I have to admit that when I was first getting into this weird UL thing a few years ago one issue about which I was VERY skeptical was wearing trail runners instead of at least a lightweight boot. But a single experimental weekend hike made me a believer. My feet felt great, no blisters, etc. Further experiments in wetter conditions (with Hydropel) solidified my conversion. Nowadays if there is one UL tenet to which I adhere it is that boots are unnecessary (unless you need to wear crampons for real mountaineering or somesuch). And I just accept that the trail runners won't last me several years like a sturdy boot will. IME a trail runner only has 500 or so miles in it.Jul 11, 2012 at 11:56 am #1893982
@blakteeLocale: Targhee National Forest
So, I have been a boot guy for years. I wore Keens, and to be honest thought I loved them. This year i have made the switch to light weight. Spent a ton of money and one thing i bought was trail runners. Last years model on close out :) 60% off. I buzzed up the trail last and did 8 miles fast. I was going solo. When the sun was telling me it was time to find a place to sleep for the night my feet and legs were saying "I want more". Much of the trail looked just like your picture. (I backpack in Idaho, seems we raise rocks and potatoes here)Jul 11, 2012 at 7:09 pm #1894143
" I really like the XA 5; haven't tried the XA 6. "
Been wearing the XA Comp series for years. Just got a pair of the XA Comp 6 and took them on a hike in June. If anything they seem even narrower than the 5 – got some blisters in places that I've not had them before (outside of my foot, outside edge of both big toes.) But I was wearing a different model of sock, too, which may have changed the fit (though they don't seem thicker than the old socks in hand.) Got a fairly stiff superfeet-style insole during a town stop and that helped, but by then the damage was done. Not sure what I'm going to do now.Jul 11, 2012 at 7:38 pm #1894153
to hear your report Ken. I guess now I hope that my 5s last until the 7s come out and hopefully they are similar to the 5s. Did you see if you could find some XA 5s in your size on Amazon or other site? Good luck.
Thread hijack over. Resume.Jul 12, 2012 at 7:19 am #1894229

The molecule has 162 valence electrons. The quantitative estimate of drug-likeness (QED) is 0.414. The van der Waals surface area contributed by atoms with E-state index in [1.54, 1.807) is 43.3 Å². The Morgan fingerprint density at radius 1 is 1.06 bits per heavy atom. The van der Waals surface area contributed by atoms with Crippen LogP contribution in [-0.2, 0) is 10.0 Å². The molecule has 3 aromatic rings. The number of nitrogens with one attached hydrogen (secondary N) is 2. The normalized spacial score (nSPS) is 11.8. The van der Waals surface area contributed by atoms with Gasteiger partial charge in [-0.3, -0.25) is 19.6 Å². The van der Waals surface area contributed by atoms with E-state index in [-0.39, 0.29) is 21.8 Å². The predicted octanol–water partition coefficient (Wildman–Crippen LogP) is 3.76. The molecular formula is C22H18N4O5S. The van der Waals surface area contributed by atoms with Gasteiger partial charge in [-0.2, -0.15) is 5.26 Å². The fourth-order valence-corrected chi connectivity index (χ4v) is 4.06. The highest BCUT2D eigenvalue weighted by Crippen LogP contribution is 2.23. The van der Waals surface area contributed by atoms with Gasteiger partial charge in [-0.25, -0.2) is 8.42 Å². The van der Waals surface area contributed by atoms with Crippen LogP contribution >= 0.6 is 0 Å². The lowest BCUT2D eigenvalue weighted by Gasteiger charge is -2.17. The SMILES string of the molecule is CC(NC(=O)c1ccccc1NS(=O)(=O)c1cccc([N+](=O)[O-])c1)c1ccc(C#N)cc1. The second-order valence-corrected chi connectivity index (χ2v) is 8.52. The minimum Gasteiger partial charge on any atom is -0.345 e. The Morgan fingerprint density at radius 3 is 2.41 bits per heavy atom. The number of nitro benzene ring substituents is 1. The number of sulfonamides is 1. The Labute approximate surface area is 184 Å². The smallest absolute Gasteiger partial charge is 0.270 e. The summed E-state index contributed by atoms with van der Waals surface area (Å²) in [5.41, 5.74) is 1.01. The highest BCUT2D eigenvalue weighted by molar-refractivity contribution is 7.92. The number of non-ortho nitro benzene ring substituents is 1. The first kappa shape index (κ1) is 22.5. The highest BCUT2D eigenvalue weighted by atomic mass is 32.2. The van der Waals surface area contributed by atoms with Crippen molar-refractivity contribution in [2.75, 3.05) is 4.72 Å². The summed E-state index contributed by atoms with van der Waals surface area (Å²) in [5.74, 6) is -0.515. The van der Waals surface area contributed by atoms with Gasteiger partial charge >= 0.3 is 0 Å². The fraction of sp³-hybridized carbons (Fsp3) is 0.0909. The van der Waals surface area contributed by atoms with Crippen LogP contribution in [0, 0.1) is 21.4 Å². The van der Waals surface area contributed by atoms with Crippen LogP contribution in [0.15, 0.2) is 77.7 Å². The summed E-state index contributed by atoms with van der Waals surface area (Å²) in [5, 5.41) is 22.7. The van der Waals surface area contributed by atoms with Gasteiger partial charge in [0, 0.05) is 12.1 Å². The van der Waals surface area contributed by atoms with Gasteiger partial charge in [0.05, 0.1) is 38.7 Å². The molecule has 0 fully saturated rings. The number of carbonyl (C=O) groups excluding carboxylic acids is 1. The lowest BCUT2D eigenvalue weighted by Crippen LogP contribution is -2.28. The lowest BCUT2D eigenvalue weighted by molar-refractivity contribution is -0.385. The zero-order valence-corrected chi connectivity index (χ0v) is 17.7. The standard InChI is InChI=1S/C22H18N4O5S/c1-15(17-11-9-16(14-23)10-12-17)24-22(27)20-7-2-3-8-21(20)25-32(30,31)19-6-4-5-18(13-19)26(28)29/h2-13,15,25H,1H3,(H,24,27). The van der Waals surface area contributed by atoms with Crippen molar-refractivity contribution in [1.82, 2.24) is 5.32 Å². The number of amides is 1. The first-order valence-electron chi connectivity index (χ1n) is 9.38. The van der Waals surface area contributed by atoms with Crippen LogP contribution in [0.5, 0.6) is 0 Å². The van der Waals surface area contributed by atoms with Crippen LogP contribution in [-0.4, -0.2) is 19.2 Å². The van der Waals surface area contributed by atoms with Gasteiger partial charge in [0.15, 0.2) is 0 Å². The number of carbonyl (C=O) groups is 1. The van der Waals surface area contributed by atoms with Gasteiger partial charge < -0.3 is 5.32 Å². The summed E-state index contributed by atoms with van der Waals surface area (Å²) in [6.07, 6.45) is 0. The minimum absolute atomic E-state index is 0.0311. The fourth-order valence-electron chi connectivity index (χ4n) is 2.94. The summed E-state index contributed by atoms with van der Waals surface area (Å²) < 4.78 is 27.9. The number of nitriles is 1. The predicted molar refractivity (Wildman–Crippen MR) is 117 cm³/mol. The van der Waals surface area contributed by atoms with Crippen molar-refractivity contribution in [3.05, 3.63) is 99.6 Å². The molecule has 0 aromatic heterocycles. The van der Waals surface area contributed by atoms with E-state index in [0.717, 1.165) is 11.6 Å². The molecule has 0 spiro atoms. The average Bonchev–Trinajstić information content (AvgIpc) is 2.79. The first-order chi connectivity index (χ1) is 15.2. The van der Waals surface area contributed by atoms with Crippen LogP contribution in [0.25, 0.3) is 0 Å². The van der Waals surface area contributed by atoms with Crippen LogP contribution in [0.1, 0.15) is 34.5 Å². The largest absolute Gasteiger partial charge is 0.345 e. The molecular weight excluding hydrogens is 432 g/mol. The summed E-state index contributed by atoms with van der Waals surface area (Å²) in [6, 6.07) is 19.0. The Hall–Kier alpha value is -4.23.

@sckuhnLocale: Mountainous Ohio
What has been your experience with the 'quick lace' system or do you replace it with traditional laces?
I have a pair of XA's but I've never liked/trusted the 'quick lace' system.Jul 12, 2012 at 7:36 pm #1894422
I like it allot. I gets the shoe evenly tight in a snap. With laces you have to fiddle with getting it right or at least I do. I think they are one of the pluses of the shoes. Like it much better than the Saucony Peregrins I have and not only for the lacing system I might add.Jul 13, 2012 at 6:24 pm #1894621
Love the quick lace system. One of the main features of the shoe for me. It's much easier to tweak the tightness of the shoe than with normal laces — a simple pull of even a millimeter or two makes a difference.Jul 13, 2012 at 6:28 pm #1894622
Thanks Warren. My Comp 5 GTX have another season left in them (this coming winter,) but my mesh shoes are worn out. I'm going to try the Comp 6's again, this time with some very thin socks and see what happens.Jul 13, 2012 at 10:23 pm #1894658
Ken. The lacing system is a system, not just laces. I totally agree with your comments.
Good luck on the new shoe. I'd be interested in how they work for you. It sounds like the shoe doesn't have as big of a toe box? That's what I took from your comments that they are narrower. Am I reading you right? Cause the toe box is really good on the Comp XA5. Room to move my toes but they aren't swimming in an ocean of no support. And they aren't too pointy and lacking room either. The other thing I really like about the XA is the lateral support. Doesn't add much weight but really does the trick.